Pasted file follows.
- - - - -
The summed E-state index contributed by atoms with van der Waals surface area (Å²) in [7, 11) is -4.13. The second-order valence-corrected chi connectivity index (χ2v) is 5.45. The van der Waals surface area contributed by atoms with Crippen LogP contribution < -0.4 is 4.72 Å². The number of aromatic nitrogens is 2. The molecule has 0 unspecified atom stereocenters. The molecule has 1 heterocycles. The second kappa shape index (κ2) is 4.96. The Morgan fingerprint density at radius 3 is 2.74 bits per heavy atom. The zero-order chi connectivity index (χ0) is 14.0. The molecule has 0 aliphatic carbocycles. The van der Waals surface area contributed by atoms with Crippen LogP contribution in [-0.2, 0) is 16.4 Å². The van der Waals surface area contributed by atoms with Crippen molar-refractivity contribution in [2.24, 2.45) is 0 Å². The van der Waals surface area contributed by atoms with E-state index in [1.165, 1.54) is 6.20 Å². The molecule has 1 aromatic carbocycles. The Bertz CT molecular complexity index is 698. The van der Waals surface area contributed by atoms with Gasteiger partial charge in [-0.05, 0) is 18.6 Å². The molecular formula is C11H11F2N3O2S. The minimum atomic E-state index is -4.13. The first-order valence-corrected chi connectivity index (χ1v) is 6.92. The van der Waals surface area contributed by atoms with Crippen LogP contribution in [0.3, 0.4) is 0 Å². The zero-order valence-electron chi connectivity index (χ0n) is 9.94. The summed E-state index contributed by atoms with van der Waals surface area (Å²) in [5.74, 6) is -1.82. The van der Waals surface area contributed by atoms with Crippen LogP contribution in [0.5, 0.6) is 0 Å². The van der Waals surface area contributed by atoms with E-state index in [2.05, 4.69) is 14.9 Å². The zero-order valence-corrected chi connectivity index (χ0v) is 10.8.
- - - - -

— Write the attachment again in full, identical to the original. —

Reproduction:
The summed E-state index contributed by atoms with van der Waals surface area (Å²) in [7, 11) is -4.13. The second-order valence-corrected chi connectivity index (χ2v) is 5.45. The van der Waals surface area contributed by atoms with Crippen LogP contribution < -0.4 is 4.72 Å². The number of aromatic nitrogens is 2. The molecule has 0 unspecified atom stereocenters. The molecule has 1 heterocycles. The second kappa shape index (κ2) is 4.96. The Morgan fingerprint density at radius 3 is 2.74 bits per heavy atom. The zero-order chi connectivity index (χ0) is 14.0. The molecule has 0 aliphatic carbocycles. The van der Waals surface area contributed by atoms with Crippen LogP contribution in [-0.2, 0) is 16.4 Å². The van der Waals surface area contributed by atoms with Crippen molar-refractivity contribution in [2.24, 2.45) is 0 Å². The van der Waals surface area contributed by atoms with E-state index in [1.165, 1.54) is 6.20 Å². The molecule has 1 aromatic carbocycles. The Bertz CT molecular complexity index is 698. The van der Waals surface area contributed by atoms with Gasteiger partial charge in [-0.05, 0) is 18.6 Å². The molecular formula is C11H11F2N3O2S. The minimum atomic E-state index is -4.13. The first-order valence-corrected chi connectivity index (χ1v) is 6.92. The van der Waals surface area contributed by atoms with Crippen LogP contribution in [0.3, 0.4) is 0 Å². The zero-order valence-electron chi connectivity index (χ0n) is 9.94. The summed E-state index contributed by atoms with van der Waals surface area (Å²) in [5.74, 6) is -1.82. The van der Waals surface area contributed by atoms with Crippen LogP contribution in [0.5, 0.6) is 0 Å². The van der Waals surface area contributed by atoms with E-state index in [2.05, 4.69) is 14.9 Å². The zero-order valence-corrected chi connectivity index (χ0v) is 10.8.